Badger cull credibility destroyed – says Trust

Another statement has been released by the Badger Trust – in response to a letter to the Times by the scientific experts who conducted the former Randomised Badger Culling Trials (RBCT) which is severely critical of Defra’s plans for a badger cull. And that followed hot on the heels of Lord Krebs, the architect of the RBCT and former government chief scientific adviser, speaking out about the ineffectiveness of culling and calling the plans a mistake…

Badger cull credibility destroyed–says Trust

SUBJECT: Letter in the Times 13th July 2011 from members of the Independent Scientific Group (ISG)    

The Badger Trust welcomes the publication of the letter from the distinguished panel of scientists responsible for the report on the Randomised Badger Culling Trials (RBCT) which ended in 2007.  The Coalition Government itself in its consultation document published by DEFRA in September 2010, described the ISG report as being the only sufficiently rigorous one to be relied upon and the ISG’s latest criticisms reinforce the widespread condemnation of Defra’s proposals.

The text of the letter sent to the Times is reproduced below:

“Sir – Sir David King’s article (“If we want dairy farms, we must cull badgers” 8 July 2011) contributes little scientific insight to the debate on controlling cattle TB. Defra has proposed that badger culls be initiated and funded by farmers themselves. Having overseen a decade-long programme of independently-audited and peer-reviewed research on this topic, we caution that such culls may not deliver the anticipated reductions in cattle TB. King previously agreed with our conclusion that – because of the way culling affects badgers’ ecology – only large-scale, highly coordinated, simultaneous and sustained culls could have positive impacts.  Delivering and maintaining such culls would raise substantial challenges for farmers, with a risk of increasing, rather than reducing, disease incidence. Defra’s own assessments suggest that participating farmers will lose more, financially, than they gain. King asserts that shooting free-ranging badgers – Defra’s preferred culling method – “would be an effective and considerably cheaper alternative”, but there are no empirical data on the cost or effectiveness (or indeed humaneness or safety) of controlling badgers by shooting, which has been illegal for decades. If the government decides to proceed with this untested and risky approach, it is vital that it also instigates well-designed monitoring of the consequences.

John Bourne, Christl Donnelly, David Cox, George Gettinby, John McInerney, Ivan Morrison & Rosie Woodroffe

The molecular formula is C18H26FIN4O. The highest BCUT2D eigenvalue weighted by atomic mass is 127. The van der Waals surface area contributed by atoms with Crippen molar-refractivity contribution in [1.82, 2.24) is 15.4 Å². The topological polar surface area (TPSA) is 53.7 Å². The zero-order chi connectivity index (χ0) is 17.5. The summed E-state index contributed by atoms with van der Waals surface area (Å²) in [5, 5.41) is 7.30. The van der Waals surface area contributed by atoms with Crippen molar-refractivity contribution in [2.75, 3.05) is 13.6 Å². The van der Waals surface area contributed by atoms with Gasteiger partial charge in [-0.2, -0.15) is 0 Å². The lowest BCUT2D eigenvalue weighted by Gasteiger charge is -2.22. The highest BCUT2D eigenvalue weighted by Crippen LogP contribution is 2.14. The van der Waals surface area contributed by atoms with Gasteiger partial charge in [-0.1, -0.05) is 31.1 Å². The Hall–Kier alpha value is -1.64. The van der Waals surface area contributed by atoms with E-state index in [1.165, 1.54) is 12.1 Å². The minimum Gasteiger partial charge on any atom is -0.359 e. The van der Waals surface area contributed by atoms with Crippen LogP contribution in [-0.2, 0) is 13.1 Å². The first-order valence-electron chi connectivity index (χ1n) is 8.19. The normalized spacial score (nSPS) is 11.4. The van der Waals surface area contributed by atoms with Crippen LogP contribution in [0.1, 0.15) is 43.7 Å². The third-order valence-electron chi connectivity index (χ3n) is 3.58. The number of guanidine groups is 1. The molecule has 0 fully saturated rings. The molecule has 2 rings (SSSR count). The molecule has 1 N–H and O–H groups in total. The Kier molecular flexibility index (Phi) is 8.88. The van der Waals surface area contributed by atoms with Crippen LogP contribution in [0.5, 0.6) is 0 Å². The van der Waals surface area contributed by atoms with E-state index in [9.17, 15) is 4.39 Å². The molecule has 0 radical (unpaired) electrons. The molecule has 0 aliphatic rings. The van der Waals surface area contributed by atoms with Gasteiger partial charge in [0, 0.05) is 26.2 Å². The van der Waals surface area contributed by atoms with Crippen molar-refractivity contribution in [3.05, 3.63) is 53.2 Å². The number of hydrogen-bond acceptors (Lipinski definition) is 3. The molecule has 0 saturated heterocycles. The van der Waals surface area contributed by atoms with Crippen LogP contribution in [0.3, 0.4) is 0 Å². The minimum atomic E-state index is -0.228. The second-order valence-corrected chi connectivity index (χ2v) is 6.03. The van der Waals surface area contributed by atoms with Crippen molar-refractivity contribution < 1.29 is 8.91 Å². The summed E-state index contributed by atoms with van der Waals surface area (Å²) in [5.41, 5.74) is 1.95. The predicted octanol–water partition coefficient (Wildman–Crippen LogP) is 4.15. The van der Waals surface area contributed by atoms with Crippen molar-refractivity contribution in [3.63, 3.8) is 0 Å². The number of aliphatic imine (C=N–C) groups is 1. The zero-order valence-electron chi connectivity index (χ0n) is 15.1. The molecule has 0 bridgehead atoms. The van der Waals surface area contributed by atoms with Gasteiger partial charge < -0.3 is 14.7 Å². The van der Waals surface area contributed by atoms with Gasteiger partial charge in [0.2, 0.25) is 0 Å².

Independent Scientific Group on Cattle TB 1998-2007″  [1]

Badger Trust chairman David Williams said:

“I sincerely hope that the Government will heed this advice – they promised to be guided by science and it is becoming abundantly clear that a cull which includes previously untried and untested methods will make matters worse rather than better. It is our clear view that the ISG’s comments,  following on so closely to Lord Krebs’ criticisms and the latest Imperial College research, are yet another damning indictment, from world renowned independent experts, of Defra’s ill conceived slaughter plan, a plan which no longer has any scientific credibility.” 

[1]  The Times (Letters) 13th July 2011

8 Responses to “Badger cull credibility destroyed – says Trust

  1. In my opinion badgers have lived with us for millenium, we have reached a critical point in our relationship with them, and all wildlife in general.In all areas of our lives we dominate, and if wildlife suffers then so be it.
    . this attitude is seeing the total colapse of many of our native species , through loss of habitat, chemicals used in farming as well as those entering our water courses,and as for our larger mammals foxes are shot ,or killed along with badgers on our many and congested roads .
    We now have T.B. which i know is devestating ,but badgers are only living where they have always lived, unaware of their impending death ,there has to be a better way.An oral medication would be the best way , administered by volunteers who are trained vets or badger trust members, to prevent tb in badgers and free the farmers of this dreadful desease . i sincerely hope this will be done……